|Textbook Stack (Photo credit: greenasian)|
“The average U.S. college student spends more than $1,000 per year on textbooks and supplies, a significant expense on top of already burdensome college costs. Textbook prices continue to soar four times faster than inflation, and many commonly-used texts cost over $200 a piece. The U.S. market is estimated at $8.8 billion, with just five publishers in control of the vast majority of sales.
Open textbooks and OER offer a compelling and common-sense solution to these challenges, and for the last six years, the Student PIRGs and other advocacy groups have worked to win support for OER through this lens.
The potential is huge: With today’s rapidly changing student preferences, open textbooks could revolutionize the way textbooks are bought and sold – the full text is offered free online, low-cost hard copies can be sold in the bookstore, and a wide range of print and digital formats are available online. This virtually eliminates affordability concerns while enabling all students to have unfettered access to the text starting the first day of the course.
This session will provide a campaign update from the front lines of the textbook affordability front, focusing on how much progress OER has made as a solution. This will include the latest developments in the public debate around textbook costs, new research quantifying OER savings, analysis of how the publishers are responding, and specific recommendations for how audience members can join or further the cause.”
Nicole Allen, OER Program Director, SPARC
I am excited to be at this presentation because when I first got involved with open textbooks and when Nicole worked for PIRGs I would call her up and ask LOTS of questions. She is an extremely helpful person.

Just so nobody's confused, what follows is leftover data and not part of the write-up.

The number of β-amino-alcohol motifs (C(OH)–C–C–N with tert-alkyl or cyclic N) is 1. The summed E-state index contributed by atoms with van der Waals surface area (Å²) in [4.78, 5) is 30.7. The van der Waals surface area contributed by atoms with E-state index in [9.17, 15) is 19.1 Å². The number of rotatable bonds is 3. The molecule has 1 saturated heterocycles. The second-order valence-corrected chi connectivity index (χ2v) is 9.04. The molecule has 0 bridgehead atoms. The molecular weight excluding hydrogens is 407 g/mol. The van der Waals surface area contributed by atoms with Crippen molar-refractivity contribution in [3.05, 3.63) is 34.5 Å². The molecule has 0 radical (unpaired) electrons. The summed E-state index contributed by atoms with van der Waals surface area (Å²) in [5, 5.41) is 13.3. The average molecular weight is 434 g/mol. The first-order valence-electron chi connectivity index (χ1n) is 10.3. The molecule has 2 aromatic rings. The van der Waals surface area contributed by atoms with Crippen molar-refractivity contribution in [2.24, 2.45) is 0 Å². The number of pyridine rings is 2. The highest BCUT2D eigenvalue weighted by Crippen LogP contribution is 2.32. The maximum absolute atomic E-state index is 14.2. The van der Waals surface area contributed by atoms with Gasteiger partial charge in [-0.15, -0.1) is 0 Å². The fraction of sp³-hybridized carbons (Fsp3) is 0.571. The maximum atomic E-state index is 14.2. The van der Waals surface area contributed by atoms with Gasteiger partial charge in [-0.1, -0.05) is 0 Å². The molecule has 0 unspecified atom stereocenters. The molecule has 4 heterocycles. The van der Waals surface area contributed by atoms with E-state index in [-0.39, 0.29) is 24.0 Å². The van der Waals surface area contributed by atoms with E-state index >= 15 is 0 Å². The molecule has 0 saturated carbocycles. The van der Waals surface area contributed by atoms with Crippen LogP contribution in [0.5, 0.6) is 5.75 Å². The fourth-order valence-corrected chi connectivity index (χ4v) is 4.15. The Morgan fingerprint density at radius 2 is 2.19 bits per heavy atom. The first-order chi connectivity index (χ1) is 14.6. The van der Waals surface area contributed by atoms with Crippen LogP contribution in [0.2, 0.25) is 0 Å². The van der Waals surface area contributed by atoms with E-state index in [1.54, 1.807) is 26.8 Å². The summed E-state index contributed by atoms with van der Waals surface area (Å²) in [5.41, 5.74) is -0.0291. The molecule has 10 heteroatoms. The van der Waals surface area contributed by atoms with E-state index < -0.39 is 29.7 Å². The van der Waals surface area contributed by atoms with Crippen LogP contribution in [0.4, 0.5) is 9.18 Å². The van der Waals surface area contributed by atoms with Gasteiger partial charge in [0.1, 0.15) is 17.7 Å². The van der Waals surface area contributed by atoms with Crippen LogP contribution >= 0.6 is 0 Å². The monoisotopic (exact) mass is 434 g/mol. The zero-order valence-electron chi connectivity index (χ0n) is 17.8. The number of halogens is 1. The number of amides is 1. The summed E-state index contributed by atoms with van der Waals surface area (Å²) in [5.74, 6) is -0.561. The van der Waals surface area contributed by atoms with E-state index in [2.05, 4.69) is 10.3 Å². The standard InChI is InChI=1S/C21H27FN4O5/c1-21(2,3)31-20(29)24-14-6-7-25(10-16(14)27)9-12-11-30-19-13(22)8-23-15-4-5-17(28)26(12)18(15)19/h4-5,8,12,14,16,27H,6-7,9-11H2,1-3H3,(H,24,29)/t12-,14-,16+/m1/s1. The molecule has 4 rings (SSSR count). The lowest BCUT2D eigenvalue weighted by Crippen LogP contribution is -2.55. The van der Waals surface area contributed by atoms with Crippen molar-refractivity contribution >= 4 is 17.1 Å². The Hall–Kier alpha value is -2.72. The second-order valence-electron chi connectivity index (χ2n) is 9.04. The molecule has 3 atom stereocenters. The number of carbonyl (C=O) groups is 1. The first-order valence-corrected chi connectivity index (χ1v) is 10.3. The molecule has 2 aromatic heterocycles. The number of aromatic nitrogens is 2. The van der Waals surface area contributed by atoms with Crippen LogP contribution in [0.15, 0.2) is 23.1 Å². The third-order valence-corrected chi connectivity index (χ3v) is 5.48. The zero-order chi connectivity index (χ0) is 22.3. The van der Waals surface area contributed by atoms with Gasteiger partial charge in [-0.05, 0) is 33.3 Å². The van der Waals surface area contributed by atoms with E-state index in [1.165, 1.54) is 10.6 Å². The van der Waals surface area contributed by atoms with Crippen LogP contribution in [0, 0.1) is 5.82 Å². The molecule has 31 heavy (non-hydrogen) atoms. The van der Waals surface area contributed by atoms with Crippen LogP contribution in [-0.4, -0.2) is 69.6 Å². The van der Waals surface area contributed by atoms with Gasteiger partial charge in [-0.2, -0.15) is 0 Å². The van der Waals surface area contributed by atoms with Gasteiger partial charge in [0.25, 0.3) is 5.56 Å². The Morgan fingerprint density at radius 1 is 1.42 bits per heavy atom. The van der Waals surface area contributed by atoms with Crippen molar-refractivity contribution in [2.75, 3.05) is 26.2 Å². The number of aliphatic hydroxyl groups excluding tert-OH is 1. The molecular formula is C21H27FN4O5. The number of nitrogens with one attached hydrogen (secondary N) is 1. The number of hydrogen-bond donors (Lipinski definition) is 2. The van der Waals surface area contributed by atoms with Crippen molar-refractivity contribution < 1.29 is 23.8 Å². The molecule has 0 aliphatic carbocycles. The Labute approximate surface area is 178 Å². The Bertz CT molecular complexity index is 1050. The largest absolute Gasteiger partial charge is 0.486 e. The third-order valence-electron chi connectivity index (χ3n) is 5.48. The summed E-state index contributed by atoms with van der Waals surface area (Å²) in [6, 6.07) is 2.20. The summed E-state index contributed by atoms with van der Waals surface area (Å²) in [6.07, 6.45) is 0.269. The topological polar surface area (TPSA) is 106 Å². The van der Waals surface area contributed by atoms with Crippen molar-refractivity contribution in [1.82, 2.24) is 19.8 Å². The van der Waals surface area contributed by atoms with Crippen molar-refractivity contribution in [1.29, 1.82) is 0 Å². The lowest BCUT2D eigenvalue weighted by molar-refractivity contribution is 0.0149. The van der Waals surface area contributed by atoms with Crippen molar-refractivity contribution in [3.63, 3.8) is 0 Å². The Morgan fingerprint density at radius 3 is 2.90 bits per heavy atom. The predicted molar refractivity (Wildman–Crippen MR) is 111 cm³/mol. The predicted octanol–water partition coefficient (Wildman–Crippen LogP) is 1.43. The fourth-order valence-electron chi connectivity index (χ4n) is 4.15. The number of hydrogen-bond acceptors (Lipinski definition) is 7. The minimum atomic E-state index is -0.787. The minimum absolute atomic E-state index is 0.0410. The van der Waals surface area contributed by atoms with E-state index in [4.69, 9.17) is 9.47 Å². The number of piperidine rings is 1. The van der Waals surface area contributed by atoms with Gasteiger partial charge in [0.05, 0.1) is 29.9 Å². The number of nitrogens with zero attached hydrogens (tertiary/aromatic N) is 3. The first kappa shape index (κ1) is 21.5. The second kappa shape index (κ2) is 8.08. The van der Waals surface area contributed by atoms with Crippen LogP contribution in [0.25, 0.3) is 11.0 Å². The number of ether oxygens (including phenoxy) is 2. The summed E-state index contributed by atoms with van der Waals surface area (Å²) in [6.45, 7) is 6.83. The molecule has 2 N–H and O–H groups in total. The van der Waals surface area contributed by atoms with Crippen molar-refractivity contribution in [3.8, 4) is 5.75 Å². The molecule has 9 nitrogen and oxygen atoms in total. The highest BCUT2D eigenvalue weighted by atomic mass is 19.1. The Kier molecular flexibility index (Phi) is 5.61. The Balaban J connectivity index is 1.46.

SPARC is promoting open access to scholarly research but they are interested open textbooks as well.
Student loan debt tops a trillion dollars. Default rates rise for the sixth year in a row. Students often run out of financial aide before
Average student budget for books is $1200 a year. for some students, this is the difference between going to school and dropping out.
Textbook prices are up 82% – 3 x the rate of inflation. It is an 8.8 billion $ market. A broken market model – the professor chooses for the student and companies set the price.
The most popular calculus textbook from Cengage is $250. The digital version of an Economics textbook is $144 and you only get it for 189 days. The printed textbook comes with a passcode that expires – this eliminates the used book market.
Rentals can save 61%
As prices continue to rise, the cheaper alternatives are also becoming expensive.
1 out of 3 students are using pirated textbooks online.
2 in 5 share textbooks, 7 in 10 undergrads forgoe bying a textbook because of cost.
The savings are about 80%
Studies show that use of open textbooks are correlated with higher grades and retention rates.
What Needs to Happen
Textbooks need to be improved.
More support for adoption and more awareness.
Resources to fund development
Open licensing for grants as a requirement.
FDHA Policy (2004) is a great example of a college policy.
Students need to be engaged
Libraries – SPARC is a library membership inst.
Faculty and administrators
Student PIRGs has created a faculty awareness toolkit.
University of Mass, Amherst Libraries have saved $750,000 in two years through their work on OER.
U of Minn has created an open textbook catalog and is creating a review process.